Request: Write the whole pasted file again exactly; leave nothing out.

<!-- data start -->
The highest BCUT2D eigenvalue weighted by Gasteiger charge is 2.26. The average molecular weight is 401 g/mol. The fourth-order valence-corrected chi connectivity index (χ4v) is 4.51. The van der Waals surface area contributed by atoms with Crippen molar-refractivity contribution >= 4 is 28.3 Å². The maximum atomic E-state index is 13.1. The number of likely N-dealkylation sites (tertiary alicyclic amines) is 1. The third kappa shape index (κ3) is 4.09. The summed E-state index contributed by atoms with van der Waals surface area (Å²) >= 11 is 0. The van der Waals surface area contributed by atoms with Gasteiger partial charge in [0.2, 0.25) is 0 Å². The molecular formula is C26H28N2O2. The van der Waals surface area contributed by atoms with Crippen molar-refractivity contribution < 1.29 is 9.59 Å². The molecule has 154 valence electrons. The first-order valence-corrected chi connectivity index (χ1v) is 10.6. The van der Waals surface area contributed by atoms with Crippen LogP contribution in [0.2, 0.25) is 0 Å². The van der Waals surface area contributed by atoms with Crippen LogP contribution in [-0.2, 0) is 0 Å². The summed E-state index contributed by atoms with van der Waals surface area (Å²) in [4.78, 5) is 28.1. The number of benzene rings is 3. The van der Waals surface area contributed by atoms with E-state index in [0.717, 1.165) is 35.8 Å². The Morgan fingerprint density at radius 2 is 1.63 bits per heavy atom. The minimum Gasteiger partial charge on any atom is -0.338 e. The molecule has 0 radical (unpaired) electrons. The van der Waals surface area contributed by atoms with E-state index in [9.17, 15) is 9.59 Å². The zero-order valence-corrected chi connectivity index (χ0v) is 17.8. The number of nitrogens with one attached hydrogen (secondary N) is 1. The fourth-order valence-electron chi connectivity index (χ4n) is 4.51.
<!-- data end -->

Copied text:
The highest BCUT2D eigenvalue weighted by Gasteiger charge is 2.26. The average molecular weight is 401 g/mol. The fourth-order valence-corrected chi connectivity index (χ4v) is 4.51. The van der Waals surface area contributed by atoms with Crippen molar-refractivity contribution >= 4 is 28.3 Å². The maximum atomic E-state index is 13.1. The number of likely N-dealkylation sites (tertiary alicyclic amines) is 1. The third kappa shape index (κ3) is 4.09. The summed E-state index contributed by atoms with van der Waals surface area (Å²) >= 11 is 0. The van der Waals surface area contributed by atoms with Gasteiger partial charge in [0.2, 0.25) is 0 Å². The molecular formula is C26H28N2O2. The van der Waals surface area contributed by atoms with Crippen molar-refractivity contribution < 1.29 is 9.59 Å². The molecule has 154 valence electrons. The first-order valence-corrected chi connectivity index (χ1v) is 10.6. The van der Waals surface area contributed by atoms with Crippen LogP contribution in [0.2, 0.25) is 0 Å². The van der Waals surface area contributed by atoms with Crippen LogP contribution in [-0.2, 0) is 0 Å². The summed E-state index contributed by atoms with van der Waals surface area (Å²) in [4.78, 5) is 28.1. The number of benzene rings is 3. The van der Waals surface area contributed by atoms with E-state index in [0.717, 1.165) is 35.8 Å². The Morgan fingerprint density at radius 2 is 1.63 bits per heavy atom. The minimum Gasteiger partial charge on any atom is -0.338 e. The molecule has 0 radical (unpaired) electrons. The van der Waals surface area contributed by atoms with E-state index in [9.17, 15) is 9.59 Å². The zero-order valence-corrected chi connectivity index (χ0v) is 17.8. The number of nitrogens with one attached hydrogen (secondary N) is 1. The fourth-order valence-electron chi connectivity index (χ4n) is 4.51.